BA in Philosophy
What can I do with a BA in philosophy?
Majoring in philosophy helps students prepare for future careers by teaching them valuable intellectual skills, including how to:
- Think rigorously
- Express ideas clearly and logically
- Understand and evaluate conflicting points of view
- Reason in a careful way
Philosophy raises fundamental questions about ourselves and the world, which result in a sharpened perception of the value of our lives and an increased ability of analysis. Such critical ability enables students to better understand the world around them; to evaluate the values and social forms by which we live; to ask which values should have priority and why; to make judgments about how various social structures realize, or fail to realize, these values.
In addition to offering extensive courses on philosophical thought, the Philosophy Department supports the career interests of its students, offering courses in logic, medical ethics, business ethics, philosophy of law, various courses in social philosophy, philosophy of science, and philosophy of religion.
Career opportunities for philosophy majors include academics, law, business, public administration, journalism, health care and more. Some students become teachers of philosophy; others recognize it as excellent preparation for law school. Philosophy provides a valuable foundation for careers in communication, public administration and policy making by teaching the student how to identify and examine the underlying questions of values and methodology implied in every practical decision. The American Philosophical Association has on its Website an informative statement on Career Opportunities with a Philosophy Major.
What about philosophy as a second major?
This can be a great idea. Your first major likely raises questions about values or methodology that philosophy can explore; so philosophy can deepen and broaden your training in your first major. It can also enhance your intellectual skills—to question, to think seriously, and to speak clearly. So, a second major in philosophy can better prepare you for a profession in your first field or for graduate school.
All majors must take at least eleven (11) courses in philosophy. Seven of these courses must be at the 300-level (eight, if 301 is taken). Note that 300-level courses have a prerequisite of two philosophy course. Each student's major program must include:
- One lower-level philosophy course from the ethics group (181, 182, 283, 284, 285, 286, 287, 288, 289), or a 300-level equivalent
- One epistemology group (271, 272, 273, 275, 276, 277, 279), or a 300-level equivalent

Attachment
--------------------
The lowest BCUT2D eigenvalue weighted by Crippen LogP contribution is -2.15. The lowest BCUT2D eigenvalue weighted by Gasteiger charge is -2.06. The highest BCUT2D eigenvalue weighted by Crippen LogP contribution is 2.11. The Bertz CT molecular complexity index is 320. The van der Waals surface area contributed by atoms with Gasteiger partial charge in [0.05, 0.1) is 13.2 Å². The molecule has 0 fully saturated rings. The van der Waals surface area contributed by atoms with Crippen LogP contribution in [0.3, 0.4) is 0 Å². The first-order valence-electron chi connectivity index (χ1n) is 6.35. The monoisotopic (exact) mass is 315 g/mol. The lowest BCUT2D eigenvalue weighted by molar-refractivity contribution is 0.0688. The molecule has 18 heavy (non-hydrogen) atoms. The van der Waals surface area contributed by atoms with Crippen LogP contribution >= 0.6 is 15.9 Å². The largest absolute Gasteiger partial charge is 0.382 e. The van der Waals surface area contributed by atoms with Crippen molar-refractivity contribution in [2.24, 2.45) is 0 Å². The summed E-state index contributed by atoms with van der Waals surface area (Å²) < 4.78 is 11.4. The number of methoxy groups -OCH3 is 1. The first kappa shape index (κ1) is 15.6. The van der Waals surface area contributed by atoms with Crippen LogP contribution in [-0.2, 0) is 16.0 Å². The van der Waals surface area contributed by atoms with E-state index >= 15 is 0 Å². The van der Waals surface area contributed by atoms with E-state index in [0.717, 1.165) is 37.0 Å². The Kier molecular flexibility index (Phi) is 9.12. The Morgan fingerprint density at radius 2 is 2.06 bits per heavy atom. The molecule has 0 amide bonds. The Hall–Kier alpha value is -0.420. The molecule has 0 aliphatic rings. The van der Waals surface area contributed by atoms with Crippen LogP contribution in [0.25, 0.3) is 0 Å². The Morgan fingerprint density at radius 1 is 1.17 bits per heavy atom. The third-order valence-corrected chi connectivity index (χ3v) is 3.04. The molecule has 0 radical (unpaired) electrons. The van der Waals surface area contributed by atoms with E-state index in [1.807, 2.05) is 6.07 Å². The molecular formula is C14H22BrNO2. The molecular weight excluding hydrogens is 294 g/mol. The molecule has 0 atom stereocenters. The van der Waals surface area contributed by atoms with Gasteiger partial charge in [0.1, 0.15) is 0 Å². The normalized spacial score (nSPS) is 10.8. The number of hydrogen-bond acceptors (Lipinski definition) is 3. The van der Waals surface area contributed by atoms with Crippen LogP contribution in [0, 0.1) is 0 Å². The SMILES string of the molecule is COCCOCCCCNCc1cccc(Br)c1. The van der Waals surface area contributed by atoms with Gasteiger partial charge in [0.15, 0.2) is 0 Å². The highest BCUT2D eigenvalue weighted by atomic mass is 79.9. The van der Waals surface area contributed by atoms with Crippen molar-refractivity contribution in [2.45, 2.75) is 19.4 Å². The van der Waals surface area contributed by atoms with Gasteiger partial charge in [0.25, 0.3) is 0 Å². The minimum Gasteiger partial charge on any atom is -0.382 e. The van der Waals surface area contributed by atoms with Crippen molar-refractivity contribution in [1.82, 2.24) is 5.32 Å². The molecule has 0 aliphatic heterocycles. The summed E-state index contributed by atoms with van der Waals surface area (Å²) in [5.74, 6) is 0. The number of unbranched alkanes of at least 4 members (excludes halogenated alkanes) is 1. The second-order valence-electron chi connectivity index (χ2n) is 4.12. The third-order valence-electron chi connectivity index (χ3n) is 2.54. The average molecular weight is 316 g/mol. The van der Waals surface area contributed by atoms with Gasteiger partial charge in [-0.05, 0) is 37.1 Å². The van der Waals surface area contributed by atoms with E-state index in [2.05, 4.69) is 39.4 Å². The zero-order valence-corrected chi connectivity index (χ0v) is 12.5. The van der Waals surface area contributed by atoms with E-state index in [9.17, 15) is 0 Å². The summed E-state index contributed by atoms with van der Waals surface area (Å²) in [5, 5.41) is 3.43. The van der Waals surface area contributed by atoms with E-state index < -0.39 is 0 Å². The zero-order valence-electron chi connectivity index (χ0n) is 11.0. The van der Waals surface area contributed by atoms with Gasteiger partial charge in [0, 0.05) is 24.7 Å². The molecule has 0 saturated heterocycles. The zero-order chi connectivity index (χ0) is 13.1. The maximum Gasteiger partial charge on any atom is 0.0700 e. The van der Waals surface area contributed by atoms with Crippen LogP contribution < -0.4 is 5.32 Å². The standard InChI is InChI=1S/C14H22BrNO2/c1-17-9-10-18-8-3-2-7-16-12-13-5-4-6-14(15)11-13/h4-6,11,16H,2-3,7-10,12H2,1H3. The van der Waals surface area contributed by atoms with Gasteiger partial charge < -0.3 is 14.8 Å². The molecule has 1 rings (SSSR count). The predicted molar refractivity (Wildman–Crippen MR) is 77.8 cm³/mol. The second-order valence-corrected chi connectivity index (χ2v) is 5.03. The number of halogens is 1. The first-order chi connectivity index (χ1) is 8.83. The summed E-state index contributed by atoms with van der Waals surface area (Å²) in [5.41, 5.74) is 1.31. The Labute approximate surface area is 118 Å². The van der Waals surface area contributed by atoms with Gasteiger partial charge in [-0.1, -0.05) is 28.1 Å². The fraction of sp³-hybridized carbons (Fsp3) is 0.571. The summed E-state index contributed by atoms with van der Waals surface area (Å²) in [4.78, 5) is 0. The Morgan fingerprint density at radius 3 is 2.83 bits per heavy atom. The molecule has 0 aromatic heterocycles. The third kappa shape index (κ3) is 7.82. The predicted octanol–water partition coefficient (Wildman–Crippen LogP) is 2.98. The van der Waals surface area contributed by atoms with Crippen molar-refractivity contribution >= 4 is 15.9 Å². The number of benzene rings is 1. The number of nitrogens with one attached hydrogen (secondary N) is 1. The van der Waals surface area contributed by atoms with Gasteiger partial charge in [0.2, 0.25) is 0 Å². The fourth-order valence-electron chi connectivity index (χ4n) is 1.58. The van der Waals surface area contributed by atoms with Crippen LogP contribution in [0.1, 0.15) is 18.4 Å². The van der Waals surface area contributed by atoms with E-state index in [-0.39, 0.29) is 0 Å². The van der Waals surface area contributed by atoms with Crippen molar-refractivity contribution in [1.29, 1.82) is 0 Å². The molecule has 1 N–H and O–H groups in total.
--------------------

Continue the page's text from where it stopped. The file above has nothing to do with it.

- One course in formal logic (274 or 301)
- One course in ancient philosophy (304)
- One course in classical modern philosophy (309)
- One philosophy seminar (395–399) in a historical period or in a contemporary issue
- Five other electives philosophy courses, of which at least four must be at the 300-level
Suggested Sequence of Courses
- First year—two core courses—in metaphysics/epistemology and ethics/social political (as above)
- Second year—three courses—in logic, ancient philosophy, and classical modern philosophy (274/301, 304, 309)
- Third year—three courses—all electives, at least two at the 300-level
- Fourth year—three courses—two 300-level electives, plus a capstone seminar course
To graduate with honors in philosophy, a student must:
- Satisfy all philosophy major requirements
- Have a GPA of 3.5 or higher in philosophy
- Take one additional 300-level course in philosophy as approved by the Honors Advisor
- Complete an honors philosophy thesis paper and pass an oral defense of it
For a complete description of the requirements and procedures, go to the Honors in Philosophy page.
Students pursuing the BA in Philosophy degree should plan their selection of courses with the Philosophy Undergraduate Director, or with their designated advisor, or with a member of the Philosophy Undergraduate Majors and Minors Committee each semester prior to registration.
- Students may not major and minor in the same discipline.
- Majors: Not less than 21 credit hours in the individual student’s transcript must be unique to each major; that is, the courses in question are considered as actually fulfilling requirements of one major, not of more than one major.
- Minors and interdisciplinary minors: not less than 8 credit hours in the individual student’s transcript must be unique to each minor; that is, the courses in question are considered as actually fulfilling requirements of one minor, not of more than one minor or major.
- General exceptions to Rules 2 and 3 will be made if approved by the chairs/directors of the department(s)/program(s) housing each affected major and minor. A list of standing general exceptions will be maintained by the Dean's office.
- Individual student exceptions may be made in appropriate cases by department chairs and program directors.
- Departments and Programs may enforce stricter double-dipping policies than those stated above, which also should be provided to the Dean’s Office.